Negative Search Criteria - a discussion

Microsoft offers a special approach for analysing strings that do not contain specified characters. The format used in string searches takes the form

[!any char]

where "any char" is either a single character or a series of alternative single characters that must not be present in the string. The usual wild cards may be used outside the square brackets.

We should emphasise immediately that the value "any char" does not represent a search string but a random group of individual characters. So if we used the search analysis *[!any char], this would mean that the string was not permitted to end in any of the following values a, c, h, n, r or a space. The fact that there are two instances of the value a within the string any char has no impact on the analysis.

Below we show an example of the use of positive and negative search criteria.

Columns B and C both employ positive search criteria.

The interpretation of the square brackets in this context is that the characters contained within them represent alternative single values and not a string pattern.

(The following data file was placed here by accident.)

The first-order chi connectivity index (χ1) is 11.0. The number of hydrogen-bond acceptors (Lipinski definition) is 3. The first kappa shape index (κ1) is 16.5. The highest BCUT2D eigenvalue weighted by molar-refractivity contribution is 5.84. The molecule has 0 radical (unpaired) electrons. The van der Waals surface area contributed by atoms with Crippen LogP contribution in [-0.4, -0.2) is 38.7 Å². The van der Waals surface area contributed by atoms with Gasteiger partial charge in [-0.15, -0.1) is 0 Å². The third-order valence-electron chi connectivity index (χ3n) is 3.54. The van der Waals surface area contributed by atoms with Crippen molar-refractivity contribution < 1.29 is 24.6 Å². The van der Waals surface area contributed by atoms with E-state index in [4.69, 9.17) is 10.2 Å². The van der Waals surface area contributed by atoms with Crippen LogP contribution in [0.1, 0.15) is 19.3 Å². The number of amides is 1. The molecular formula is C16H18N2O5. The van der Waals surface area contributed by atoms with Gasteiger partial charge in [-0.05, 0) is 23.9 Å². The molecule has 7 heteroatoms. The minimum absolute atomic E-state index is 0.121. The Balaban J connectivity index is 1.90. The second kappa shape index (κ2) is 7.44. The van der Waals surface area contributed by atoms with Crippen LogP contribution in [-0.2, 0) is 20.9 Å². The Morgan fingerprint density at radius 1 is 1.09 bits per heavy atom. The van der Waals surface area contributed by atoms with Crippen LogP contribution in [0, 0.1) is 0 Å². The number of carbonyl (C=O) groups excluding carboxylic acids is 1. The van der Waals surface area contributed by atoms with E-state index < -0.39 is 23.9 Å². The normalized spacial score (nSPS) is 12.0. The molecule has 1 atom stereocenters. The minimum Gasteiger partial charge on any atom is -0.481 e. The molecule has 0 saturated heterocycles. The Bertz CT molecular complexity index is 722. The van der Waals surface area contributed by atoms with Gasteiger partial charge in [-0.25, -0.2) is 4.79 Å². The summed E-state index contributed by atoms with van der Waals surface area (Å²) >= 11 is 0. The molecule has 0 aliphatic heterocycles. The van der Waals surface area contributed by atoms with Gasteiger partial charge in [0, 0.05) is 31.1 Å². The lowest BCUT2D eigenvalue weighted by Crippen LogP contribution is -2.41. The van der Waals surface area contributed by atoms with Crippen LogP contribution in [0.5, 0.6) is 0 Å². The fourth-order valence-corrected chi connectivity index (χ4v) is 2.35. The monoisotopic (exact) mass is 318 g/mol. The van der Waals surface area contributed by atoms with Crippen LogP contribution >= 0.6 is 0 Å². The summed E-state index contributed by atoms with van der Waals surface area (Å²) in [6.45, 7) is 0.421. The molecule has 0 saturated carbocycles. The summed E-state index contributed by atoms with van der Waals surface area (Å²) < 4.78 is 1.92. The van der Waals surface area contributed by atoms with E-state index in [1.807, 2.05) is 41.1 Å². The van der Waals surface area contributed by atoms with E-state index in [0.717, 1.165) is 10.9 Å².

Columns D, E and F each employ negative search criteria. The criteria look the same as the positive ones above but have strikingly different interpretations.

We need to look more carefully at the meaning of the negative search criteria. Let us take a simpler case. We will look for the absence of a specified value at the end of a string.

The above diagram looks much easier to interpret. If we search for the positive of W, n or d at the end of the string we get the 1 (true) or 0 (false) values that we expect. The exact opposite (boolean reversal) of the results occur if we search for the absence of those values. Zero (0) always replaces one (1) in the table and vice versa.

When searching for for values in the middle of a string the results are more difficult to interpret. The table below shows the results of simple searches in the middle of a string.

In this case the positive and negative results do not represent the boolean opposite of one another, but it is possible to interpret this simpler version of the case.

The paragraph above highlights how difficult it is to explain in good English the mathematical implications of a double negative. The table below shows the limitations of getting a false negative result.

The answer to negative searches appears quirky but conforms to boolean logic.


  Last Updated: 24/05/2009 | © ACBA (UK) LTD, 2009